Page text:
Stephanie Harvey is just so clear when she writes about comprehension. Her strategies make the thinking we do as readers visible--to kids and to us as we assess where kids are with their comprehension. The how and the why are completely transparent and transferable. She teaches us how to teach reading comprehension (not just practice doing it).

1. About the Authors, by Katie Wood Ray

It's hard to pick just one Katie Wood Ray book (I've read them ALL). . . but this is the one that changed everything for me as a writing teacher (long, long, ago). This is the book that gave me a vision for the writing our youngest writers can do if we get out of their way and build a writing community that mirrors what writers do in the real world. Katie Wood Ray proves in this book the high level of thinking writers are capable of when they are taught to "read like writers" and have vision for the possibilities of their own work.

Katie Wood Ray taught me to adjust my stance--from teacher/student to writer/writer. As we began to notice and inquire together, my students developed their own writer identities. They became empowered, engaged, and motivated. They had purpose and audience for their writing. They could talk about their intentions as writers and refer to the mentor texts that inspired their thinking. Their growth mindset around writing inspired my own.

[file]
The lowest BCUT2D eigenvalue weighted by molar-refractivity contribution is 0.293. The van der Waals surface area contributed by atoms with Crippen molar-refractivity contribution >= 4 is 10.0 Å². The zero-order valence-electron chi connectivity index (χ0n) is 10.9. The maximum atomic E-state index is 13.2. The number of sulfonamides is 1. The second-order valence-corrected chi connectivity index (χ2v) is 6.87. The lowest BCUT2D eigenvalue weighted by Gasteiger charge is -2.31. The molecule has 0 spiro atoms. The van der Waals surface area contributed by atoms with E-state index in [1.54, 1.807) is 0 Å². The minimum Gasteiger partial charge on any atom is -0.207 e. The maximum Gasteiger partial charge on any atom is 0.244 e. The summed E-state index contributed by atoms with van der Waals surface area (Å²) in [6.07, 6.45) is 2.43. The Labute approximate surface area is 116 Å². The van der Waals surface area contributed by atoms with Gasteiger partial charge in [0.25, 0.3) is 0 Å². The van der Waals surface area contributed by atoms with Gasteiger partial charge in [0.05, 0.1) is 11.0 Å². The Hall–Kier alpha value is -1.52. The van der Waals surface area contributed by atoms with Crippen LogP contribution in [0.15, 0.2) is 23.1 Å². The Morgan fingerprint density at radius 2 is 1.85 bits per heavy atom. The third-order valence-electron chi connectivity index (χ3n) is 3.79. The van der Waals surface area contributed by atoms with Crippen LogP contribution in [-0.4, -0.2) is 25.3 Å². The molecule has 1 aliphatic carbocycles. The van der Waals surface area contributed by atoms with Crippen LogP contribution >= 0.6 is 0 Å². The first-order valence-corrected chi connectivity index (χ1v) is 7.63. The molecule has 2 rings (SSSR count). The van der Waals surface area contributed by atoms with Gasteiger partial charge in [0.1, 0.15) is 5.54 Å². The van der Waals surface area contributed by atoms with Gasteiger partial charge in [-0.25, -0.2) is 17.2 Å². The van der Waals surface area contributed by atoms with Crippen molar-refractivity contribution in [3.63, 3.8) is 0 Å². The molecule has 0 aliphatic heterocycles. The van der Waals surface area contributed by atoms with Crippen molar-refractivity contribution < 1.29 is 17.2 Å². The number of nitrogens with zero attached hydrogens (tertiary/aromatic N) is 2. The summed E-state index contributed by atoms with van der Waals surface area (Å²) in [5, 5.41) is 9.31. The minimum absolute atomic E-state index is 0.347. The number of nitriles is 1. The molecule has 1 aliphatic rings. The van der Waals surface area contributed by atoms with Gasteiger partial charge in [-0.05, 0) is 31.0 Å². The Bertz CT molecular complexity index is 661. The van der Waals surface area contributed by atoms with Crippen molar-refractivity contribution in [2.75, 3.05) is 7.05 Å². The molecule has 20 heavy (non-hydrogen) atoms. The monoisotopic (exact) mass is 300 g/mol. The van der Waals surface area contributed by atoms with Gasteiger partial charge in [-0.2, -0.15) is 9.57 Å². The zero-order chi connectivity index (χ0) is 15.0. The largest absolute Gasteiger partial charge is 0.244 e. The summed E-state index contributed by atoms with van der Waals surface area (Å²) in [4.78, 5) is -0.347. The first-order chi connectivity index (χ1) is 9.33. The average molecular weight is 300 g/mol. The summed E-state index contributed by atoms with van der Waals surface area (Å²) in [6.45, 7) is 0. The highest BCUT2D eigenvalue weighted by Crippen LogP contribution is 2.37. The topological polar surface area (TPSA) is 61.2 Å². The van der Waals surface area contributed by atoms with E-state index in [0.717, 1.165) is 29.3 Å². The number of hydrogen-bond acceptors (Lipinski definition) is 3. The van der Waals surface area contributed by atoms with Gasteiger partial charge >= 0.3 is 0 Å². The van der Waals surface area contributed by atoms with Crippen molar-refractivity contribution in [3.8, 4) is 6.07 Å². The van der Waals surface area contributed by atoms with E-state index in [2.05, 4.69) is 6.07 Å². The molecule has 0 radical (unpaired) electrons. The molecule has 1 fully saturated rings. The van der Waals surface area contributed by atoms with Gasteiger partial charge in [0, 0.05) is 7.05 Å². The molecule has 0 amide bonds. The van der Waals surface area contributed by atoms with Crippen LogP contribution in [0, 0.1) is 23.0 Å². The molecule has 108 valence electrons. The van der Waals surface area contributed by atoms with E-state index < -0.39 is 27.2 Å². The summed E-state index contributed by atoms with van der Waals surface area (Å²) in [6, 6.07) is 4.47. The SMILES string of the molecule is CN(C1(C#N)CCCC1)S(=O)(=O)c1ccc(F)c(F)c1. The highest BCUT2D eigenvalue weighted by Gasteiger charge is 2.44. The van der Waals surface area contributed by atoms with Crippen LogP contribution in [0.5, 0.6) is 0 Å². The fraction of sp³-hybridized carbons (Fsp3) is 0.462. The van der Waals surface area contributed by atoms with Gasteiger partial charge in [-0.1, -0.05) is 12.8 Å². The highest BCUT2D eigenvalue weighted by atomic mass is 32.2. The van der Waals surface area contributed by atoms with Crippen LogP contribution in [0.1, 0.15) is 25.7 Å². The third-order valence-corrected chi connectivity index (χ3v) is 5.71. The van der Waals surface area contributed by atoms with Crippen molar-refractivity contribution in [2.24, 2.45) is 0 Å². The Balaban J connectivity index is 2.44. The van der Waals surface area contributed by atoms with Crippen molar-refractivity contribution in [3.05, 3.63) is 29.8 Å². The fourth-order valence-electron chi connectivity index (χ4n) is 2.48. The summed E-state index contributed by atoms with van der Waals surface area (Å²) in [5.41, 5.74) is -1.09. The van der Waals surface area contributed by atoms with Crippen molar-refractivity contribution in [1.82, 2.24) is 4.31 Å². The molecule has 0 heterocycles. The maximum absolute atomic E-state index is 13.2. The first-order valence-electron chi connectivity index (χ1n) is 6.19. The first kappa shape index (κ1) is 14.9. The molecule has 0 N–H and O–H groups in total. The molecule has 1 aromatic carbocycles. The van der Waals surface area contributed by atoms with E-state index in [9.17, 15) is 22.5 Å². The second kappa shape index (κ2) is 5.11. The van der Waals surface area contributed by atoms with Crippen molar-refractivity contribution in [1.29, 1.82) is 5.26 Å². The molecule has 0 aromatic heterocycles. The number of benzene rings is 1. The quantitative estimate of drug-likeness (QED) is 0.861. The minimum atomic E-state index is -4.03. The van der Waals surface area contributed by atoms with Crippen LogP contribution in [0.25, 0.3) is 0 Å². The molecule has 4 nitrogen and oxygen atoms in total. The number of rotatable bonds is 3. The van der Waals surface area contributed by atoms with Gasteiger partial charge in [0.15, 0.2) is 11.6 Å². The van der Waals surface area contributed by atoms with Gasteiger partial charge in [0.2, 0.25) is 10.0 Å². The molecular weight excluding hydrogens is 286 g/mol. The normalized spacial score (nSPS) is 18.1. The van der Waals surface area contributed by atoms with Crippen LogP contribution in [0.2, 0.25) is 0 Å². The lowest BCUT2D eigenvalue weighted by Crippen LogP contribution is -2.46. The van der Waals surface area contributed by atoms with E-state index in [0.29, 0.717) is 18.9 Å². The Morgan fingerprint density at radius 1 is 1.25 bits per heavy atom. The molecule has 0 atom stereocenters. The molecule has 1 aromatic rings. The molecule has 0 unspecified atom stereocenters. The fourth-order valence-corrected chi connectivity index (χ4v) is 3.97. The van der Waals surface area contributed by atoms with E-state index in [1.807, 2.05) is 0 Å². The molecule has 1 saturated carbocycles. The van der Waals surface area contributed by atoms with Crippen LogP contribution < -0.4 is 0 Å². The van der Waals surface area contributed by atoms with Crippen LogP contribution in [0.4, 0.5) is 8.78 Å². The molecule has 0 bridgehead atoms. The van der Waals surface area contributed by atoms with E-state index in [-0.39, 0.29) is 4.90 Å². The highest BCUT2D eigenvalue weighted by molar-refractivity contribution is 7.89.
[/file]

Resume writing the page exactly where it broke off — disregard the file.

I have been an unapologetic groupie every since.

What does this say about me? 

I could go on and on with professional books that have helped to shape the teacher I am today. But my purpose today was to reflect, and perhaps to challenge you to reflect as well.

As I look over my list, I see a trend. All three of my transformational books share the idea that in order to teach, we must model--with our own writing lives, with the way we make our own thinking as a reader or writer visible. A walking the walk situation. All of these authors project that same authenticity that I aspire to live with my students and with the teachers I work beside. It's not about having all the answers. It's about having genuine curiosity for figuring it out together. It's about trusting that everyone (everyone) you learn beside has the capacity for greatness. As teachers, we must be vulnerable (and patient) enough to reflect on the process of figuring it out.